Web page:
Thursday, April 24, 2008

Layers . . .

It's amazing that sometimes, as a climber, I feel moments of strength and synergy, a time when everything goes well together in a single instant.  What seems so impossible becomes easy without knowing why or without totally paying attention to the problem.  I look at my hands and feel power and I feel so ruthless on the rock.  All that skin biting back at the rock instead of the rock telling you to back down.   

Most of the time however I'm always trying and sometimes I get to peel off layers of skin from trying too hard.  At times I get two or three bad flappers in ovelapping days.  Right now I'm looking at them, one already healed, one just drying up and one really raw one.  It makes me think and I'm amazed again.  These times when I feel weak and beaten up, when the pain swells up my brain, when I'm tired and wasted are the times that makes that single, effortless passing moment during a climb so grand.  I think if it's not for the number of times I fail on the rock or peel off layers of skin from my fingers I wouldn't appreciate climbing that well.

To feel weakness I think is the first part of feeling strength.  Hopefully though  I wouldn't get to  peel anymore layers of skin this week.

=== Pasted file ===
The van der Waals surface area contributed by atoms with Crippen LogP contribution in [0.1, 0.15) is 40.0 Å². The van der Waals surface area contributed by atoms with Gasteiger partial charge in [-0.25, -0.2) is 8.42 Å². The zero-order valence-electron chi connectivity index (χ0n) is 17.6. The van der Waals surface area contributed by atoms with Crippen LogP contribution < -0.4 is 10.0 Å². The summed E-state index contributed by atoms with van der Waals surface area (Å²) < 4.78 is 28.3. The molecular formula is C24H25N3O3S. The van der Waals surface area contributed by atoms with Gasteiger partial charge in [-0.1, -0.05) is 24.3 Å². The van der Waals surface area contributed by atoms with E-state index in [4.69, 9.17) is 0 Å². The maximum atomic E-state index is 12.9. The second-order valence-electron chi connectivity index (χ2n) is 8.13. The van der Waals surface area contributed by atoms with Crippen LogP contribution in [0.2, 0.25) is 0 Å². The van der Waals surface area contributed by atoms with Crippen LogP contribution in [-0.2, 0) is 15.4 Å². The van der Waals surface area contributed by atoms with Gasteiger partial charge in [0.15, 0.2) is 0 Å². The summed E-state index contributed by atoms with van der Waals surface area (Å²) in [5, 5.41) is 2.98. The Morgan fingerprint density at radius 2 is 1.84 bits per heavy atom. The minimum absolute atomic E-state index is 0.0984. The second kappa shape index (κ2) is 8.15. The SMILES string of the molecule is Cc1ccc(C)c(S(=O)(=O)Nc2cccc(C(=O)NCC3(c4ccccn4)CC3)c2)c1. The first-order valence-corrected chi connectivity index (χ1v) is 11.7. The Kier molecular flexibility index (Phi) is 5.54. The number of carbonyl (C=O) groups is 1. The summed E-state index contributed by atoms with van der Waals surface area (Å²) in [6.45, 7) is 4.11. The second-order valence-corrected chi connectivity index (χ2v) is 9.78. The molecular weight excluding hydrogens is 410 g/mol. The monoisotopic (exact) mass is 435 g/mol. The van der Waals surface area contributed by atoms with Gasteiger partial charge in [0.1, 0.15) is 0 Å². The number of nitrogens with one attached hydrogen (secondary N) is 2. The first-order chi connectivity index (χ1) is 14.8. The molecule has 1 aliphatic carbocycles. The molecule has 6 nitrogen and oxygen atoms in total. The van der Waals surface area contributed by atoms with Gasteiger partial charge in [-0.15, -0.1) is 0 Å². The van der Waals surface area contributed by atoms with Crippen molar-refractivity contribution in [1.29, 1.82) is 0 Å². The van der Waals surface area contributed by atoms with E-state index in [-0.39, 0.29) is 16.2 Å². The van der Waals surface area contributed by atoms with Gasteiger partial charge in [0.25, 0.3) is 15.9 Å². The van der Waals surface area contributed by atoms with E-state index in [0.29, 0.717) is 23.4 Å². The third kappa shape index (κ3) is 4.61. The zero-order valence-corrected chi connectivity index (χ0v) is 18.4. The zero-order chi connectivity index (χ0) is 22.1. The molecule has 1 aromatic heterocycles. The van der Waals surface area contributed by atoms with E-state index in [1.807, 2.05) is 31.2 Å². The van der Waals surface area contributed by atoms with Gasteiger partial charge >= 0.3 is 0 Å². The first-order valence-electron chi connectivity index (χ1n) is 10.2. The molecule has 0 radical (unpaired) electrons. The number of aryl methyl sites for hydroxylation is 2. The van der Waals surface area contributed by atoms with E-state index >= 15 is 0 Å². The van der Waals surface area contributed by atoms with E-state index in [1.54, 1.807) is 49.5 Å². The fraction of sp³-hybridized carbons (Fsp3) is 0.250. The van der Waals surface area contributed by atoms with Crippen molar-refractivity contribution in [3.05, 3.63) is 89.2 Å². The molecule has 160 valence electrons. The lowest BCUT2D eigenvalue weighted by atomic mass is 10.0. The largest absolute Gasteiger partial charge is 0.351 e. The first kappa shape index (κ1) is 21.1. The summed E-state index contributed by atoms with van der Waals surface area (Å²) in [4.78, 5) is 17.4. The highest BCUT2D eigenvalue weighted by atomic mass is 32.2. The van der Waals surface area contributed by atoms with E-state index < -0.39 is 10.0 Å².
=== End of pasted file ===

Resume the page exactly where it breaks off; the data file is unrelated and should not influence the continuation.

Thursday, April 17, 2008

Barbara Z. – Manalmon Rain (Part 2)

Skin and slopers and chalk and dust, it’s the story so far on Barbara Z.  It’s our second visit to the boulder this year.

April 13, 2008.  It’s been weeks since Me and Miel had our last encounter with this ominous boulder problem.  Maybe I just imagined too much of the enigma so linked with the problem.  I couldn’t get the thought off my mind of getting to latch the crimps only to falter on the dyno for an impossible sloper.  It’s as if I’m already preparing myself to fail.  Hopefully this changes. 
Below the boulder, now with Kristian, we again start cleaning up the problem which remain to draw us with it’s long standing history.  With the dry spell cast on Manalmon a few more crimpers show up.  A few brush strokes then suddenly Barbara Z. looked different.  Warming up to the moves on the problem took a while.  Each attempt took us one move further at a time.  Crimpers began to bite down and every try at the problem became more painful than the last.   With each unlocking of a sequence came more of the puzzles that kept coming.

It was certain that this problem would consume us.  It was a race with what our minds and bodies were willing to give against the rate at which the boulder would be eating us up. Kristian stuck the dyno to the sloper! The crimp that looked key came next!  Everyone got on their feet to transfer some energy … then blank.  The sequence to the sloper got clear but the pain on our finger tips crawled up to our brains simply shutting us down.  We tried the new efficient sequence again and again but it was becoming more and more difficult to let go of the pain and just climb.  Sure, the problem felt better.  We packed up knowing we’re one step closer to realizing a puzzle.